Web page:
South Africa is building a huge factory to farm millions of flies that will spend their days gorging on food industry leftovers such as animal manure, blood, and brains from abattoirs. The $3.7m facility will be located in Stellenbosch, in the country’s Western Cape province, and provide food for farmed fish that will ultimately feed people.

South Africa, Fly Larvae, Agriprotein, Fish Feed, Fish Farms, Food Industry Leftovers, Animal Manure, Blood, Brains, Food Chain

When the factory opens in spring 2014, thousands of common houseflies, black soldier flies and bluebottles will be kept in large cages and fattened up on sugar, yeast and milk powder. Each female – which can lay 750 eggs or more – will be kept there to breed the next generation. The remaining eggs will be moved to a waste conversion center, where they will hatch into larvae and gorge themselves.

With half of the world’s fish now living in farms, and wild fish populations on the decline, the price of fishmeal has doubled in 30 years to around $2,000 per ton. Each 1kg of farmed salmon requires 3kg of fishmeal, jumping to nearly 20kg for each 1kg of tuna. The larvae that will devour the food industry leftovers can multiply their body weight almost 400 times in as little as three days, making them an excellent alternative for fishmeal.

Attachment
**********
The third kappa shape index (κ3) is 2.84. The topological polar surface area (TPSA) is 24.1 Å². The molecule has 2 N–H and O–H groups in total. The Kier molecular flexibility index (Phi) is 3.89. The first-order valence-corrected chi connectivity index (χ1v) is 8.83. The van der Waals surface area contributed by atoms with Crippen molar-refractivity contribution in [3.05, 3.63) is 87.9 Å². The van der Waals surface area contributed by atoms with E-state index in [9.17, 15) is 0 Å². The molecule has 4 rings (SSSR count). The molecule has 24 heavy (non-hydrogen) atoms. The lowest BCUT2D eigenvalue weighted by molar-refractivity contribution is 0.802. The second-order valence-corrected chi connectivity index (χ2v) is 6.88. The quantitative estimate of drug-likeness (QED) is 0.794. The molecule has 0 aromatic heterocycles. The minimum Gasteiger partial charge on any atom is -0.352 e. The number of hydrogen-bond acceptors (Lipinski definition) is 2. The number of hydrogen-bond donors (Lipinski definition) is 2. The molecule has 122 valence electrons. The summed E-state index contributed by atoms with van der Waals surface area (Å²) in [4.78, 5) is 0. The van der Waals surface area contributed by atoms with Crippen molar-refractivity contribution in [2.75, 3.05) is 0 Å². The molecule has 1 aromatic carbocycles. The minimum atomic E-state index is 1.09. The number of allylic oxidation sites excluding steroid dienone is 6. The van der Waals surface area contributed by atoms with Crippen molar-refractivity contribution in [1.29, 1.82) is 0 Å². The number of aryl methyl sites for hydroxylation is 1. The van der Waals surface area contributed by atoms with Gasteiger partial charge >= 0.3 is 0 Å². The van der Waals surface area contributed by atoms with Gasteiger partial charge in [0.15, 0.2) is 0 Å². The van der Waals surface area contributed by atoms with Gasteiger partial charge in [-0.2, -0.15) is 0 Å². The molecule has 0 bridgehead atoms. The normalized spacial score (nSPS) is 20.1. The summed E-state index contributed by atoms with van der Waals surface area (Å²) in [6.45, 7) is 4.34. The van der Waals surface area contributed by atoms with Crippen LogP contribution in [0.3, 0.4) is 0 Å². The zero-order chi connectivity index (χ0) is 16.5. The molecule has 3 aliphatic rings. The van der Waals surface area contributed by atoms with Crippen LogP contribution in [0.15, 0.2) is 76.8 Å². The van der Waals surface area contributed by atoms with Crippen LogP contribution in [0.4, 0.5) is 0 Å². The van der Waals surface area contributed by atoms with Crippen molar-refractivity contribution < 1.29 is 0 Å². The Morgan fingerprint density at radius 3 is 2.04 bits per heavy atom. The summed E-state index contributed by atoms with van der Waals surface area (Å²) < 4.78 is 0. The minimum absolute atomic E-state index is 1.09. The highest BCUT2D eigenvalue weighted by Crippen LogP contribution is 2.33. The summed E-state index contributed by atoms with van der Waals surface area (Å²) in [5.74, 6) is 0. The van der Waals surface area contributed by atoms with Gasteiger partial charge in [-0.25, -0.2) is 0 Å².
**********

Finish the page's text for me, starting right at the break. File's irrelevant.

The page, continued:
The aim is clean up more waste locally, and make the food chain more sustainable. By October 2014, Agriprotein, the company that conceived the project aims to take in 110 tonnes of waste per day at the plant and churn out 17 tonnes of wet larvae. While it won’t be nearly enough to meet the anticipated demand from local farmers and fish farmers, it’s a huge step forward for creating a more sustainable food chain.

A second and third factory are already planned, which should open before the end of 2014 and 2015 respectively. If the idea proves successful, the company will then start to license the technology to as many as 30 other countries worldwide that could replicate the model to produce their own fishmeal.

Via The Guardian

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